Hans Pennink

  • Limousine-Crash-12-1

    FILE - In this Oct. 6, 2018, file photo, a limousine, left, has landed in the woods following a fatal crash in Schoharie, N.Y. Kim Lisinicchia tells CBS in an interview aired on Wednesday, Oct. 10, that her husband, Scott, had stated several times that he needed a different vehicle but then trusted the company's assurances that its "cars were all right." (Tom Heffernan Sr. via AP, File)

    Tom Heffernan Sr.

COBLESKILL, N.Y. — A limousine service operator was charged Wednesday with criminally negligent homicide in a crash that killed 20 people, while police continued investigating what caused the wreck and whether anyone else will face charges.

Nauman Hussain, 28, showed little emotion as he was arraigned Wednesday evening in an Albany, N.Y., area court, and he ignored shouted questions from reporters as he left after posting $150,000 bond. A judge had entered a not guilty plea for him.

Earlier, his lawyer said that Hussain wasn’t guilty and that police were rushing to judgment in investigating Saturday’s stretch limo wreck.

But State Police Superintendent George Beach said Hussain hired a driver who shouldn’t have been behind the wheel of such a car, and the vehicle shouldn’t have been driven after state inspectors deemed it “unserviceable” last month.

“The sole responsibility for that motor vehicle being on the road on Saturday rests with Nauman Hussain,” Beach said, though he noted that investigators continue looking into whether anyone else should be held accountable in the crash.

Hussain’s car was packed with luggage when he was stopped Wednesday on a highway near Albany, Schoharie County District Attorney Susan Mallery said.

Hussain’s lawyer, Lee Kindlon, said his client felt unsafe at home because he’d gotten threats.

The company, Prestige Limousine, has come under intense scrutiny since a 19-seater limo ran a stop sign and plowed into a parked SUV at the bottom of a long hill Saturday. The impact killed two pedestrians and 18 people in the limo, which was taking a group to a birthday bash.

Kindlon said his client handled only marketing duties and phone calls, while his father ran the company, though police called Hussain its operator.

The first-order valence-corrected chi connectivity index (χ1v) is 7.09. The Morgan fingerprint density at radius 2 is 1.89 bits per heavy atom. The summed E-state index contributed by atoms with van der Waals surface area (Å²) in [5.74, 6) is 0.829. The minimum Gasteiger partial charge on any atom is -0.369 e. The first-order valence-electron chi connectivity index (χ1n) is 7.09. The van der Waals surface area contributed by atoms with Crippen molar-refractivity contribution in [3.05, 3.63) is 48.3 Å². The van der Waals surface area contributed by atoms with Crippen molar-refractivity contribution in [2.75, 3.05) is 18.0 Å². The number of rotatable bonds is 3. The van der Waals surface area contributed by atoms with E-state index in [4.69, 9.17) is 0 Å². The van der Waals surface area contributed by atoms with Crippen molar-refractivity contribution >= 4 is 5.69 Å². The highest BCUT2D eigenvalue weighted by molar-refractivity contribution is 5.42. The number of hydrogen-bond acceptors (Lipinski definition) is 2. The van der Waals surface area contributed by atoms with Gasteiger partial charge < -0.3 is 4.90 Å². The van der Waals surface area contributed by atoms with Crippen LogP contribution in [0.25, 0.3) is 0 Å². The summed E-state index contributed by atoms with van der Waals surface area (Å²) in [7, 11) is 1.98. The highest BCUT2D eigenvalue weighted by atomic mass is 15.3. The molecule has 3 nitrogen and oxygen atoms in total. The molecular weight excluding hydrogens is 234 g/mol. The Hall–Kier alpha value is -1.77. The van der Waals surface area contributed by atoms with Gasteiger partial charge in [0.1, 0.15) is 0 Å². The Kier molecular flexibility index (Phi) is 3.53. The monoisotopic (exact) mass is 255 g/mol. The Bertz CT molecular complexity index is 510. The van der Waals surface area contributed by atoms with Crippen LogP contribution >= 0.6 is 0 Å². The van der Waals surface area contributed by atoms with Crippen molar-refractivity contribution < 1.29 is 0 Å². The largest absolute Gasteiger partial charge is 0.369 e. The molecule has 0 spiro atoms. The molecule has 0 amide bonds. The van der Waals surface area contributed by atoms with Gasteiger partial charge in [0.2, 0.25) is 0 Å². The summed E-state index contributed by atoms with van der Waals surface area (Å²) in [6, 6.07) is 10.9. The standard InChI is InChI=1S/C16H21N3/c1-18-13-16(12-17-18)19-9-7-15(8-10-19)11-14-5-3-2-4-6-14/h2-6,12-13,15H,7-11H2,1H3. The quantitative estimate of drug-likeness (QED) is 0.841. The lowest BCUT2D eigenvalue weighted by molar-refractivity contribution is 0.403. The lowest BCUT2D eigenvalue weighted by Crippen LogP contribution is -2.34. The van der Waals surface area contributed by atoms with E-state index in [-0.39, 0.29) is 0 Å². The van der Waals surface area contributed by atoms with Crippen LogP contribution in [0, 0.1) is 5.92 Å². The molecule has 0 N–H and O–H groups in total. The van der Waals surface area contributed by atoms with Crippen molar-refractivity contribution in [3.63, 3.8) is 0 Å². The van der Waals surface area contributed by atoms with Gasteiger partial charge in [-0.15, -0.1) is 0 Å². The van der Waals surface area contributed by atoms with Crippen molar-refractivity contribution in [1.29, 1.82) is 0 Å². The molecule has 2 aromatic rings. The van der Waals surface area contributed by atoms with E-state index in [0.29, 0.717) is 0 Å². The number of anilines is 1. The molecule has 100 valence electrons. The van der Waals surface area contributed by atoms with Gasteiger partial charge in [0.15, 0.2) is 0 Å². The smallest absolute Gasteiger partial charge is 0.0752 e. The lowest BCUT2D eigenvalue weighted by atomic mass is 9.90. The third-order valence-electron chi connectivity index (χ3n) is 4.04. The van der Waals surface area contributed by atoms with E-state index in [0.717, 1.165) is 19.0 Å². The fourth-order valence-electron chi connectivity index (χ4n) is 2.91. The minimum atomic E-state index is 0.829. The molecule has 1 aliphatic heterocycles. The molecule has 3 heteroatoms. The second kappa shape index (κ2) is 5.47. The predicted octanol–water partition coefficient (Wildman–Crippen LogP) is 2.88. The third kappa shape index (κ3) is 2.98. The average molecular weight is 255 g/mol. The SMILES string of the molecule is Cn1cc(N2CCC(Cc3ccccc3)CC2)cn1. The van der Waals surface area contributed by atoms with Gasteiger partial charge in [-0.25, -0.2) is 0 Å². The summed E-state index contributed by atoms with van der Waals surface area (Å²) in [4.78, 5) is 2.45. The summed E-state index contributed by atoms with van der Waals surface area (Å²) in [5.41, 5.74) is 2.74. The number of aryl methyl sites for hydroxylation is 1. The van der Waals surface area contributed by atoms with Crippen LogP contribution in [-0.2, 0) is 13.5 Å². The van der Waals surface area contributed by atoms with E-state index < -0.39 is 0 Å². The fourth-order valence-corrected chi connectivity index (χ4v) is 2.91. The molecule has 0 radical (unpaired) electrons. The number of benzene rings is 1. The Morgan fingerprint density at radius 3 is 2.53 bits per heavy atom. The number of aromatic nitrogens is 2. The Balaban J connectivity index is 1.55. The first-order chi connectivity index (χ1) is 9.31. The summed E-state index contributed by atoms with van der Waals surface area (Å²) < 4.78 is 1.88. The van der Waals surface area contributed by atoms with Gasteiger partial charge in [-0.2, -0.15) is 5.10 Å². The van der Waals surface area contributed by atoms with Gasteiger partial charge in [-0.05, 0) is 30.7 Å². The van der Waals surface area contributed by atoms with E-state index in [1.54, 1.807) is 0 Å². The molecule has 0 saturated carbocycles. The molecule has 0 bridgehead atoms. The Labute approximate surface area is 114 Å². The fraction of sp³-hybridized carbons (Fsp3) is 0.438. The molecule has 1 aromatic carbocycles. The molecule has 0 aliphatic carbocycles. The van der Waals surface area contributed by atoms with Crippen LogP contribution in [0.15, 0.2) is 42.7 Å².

“My client is not guilty,” Kindlon said. “The police jumped the gun in charging him with any crime.”

Under New York law, criminally negligent homicide involves not perceiving a substantial, unjustifiable risk that leads to someone’s death. It’s punishable by up to four years in prison.

Charged with a single count involving all 20 victims, Hussain spoke in a clear, firm voice as he gave brief answers to the judge’s questions about his finances and living arrangements. He turned twice to nod at relatives in the courtroom audience.

Saturday’s crash appeared to be the nation’s deadliest traffic accident since a bus full of Texas nursing home patients caught fire while fleeing 2005’s Hurricane Rita, killing 23.

Gov. Andrew Cuomo said Monday that the limo driver didn’t have the required commercial license and that Prestige Limousine “had no business putting a failed vehicle on the road.”

The limo had been written up Sept. 4 for code violations, including a problem with the antilock brakes’ malfunction indicator system.

A sticker was placed on the vehicle declaring it “unserviceable,” state Department of Transportation spokesman Joseph Morrissey said.

Kindlon told CBS News on Tuesday the “safety issues had been addressed and corrected,” saying many were minor. But Morrissey said any assertion that the limo involved in the crash had been cleared for service was “categorically false.”

Kindlon said he didn’t think the infractions contributed to the crash. He suggested the driver, who died in the crash, might have misjudged his momentum on the hill.

The T-intersection at the bottom was a known danger spot, Kindlon noted. It was rebuilt after a deadly 2008 wreck, but there have since been other accidents at the junction.

“I think, frankly, the Department of Transportation and the state of New York is doing a great job in saying, ‘Look over there! It’s not our fault!’” Kindlon said.

The limo’s driver, Scott Lisinicchia, had been told he didn’t have the proper license to drive it during an Aug. 25 traffic stop, state police said Wednesday. They said a trooper issued violations, advised that Lisinicchia couldn’t drive the limo and “took steps to ensure that the vehicle was taken off the road.”

Lisinicchia’s family, meanwhile, said he was unwittingly put in an unsafe vehicle.

Kim Lisinicchia told CBS in an interview broadcast Wednesday that her husband repeatedly said he wouldn’t drive the car the way it was. But then “he trusted in what the limo company said, that the cars were all right,” she said.

She said her husband was an excellent, veteran driver with over 20 years of experience in tractor-trailers and was in fine health.

“I feel for these victims,” the widow said. “I am in no way trying to make it seem like it’s about me or my husband. I just want my husband to be vindicated. I have to stand for him, ‘cause nobody else will.”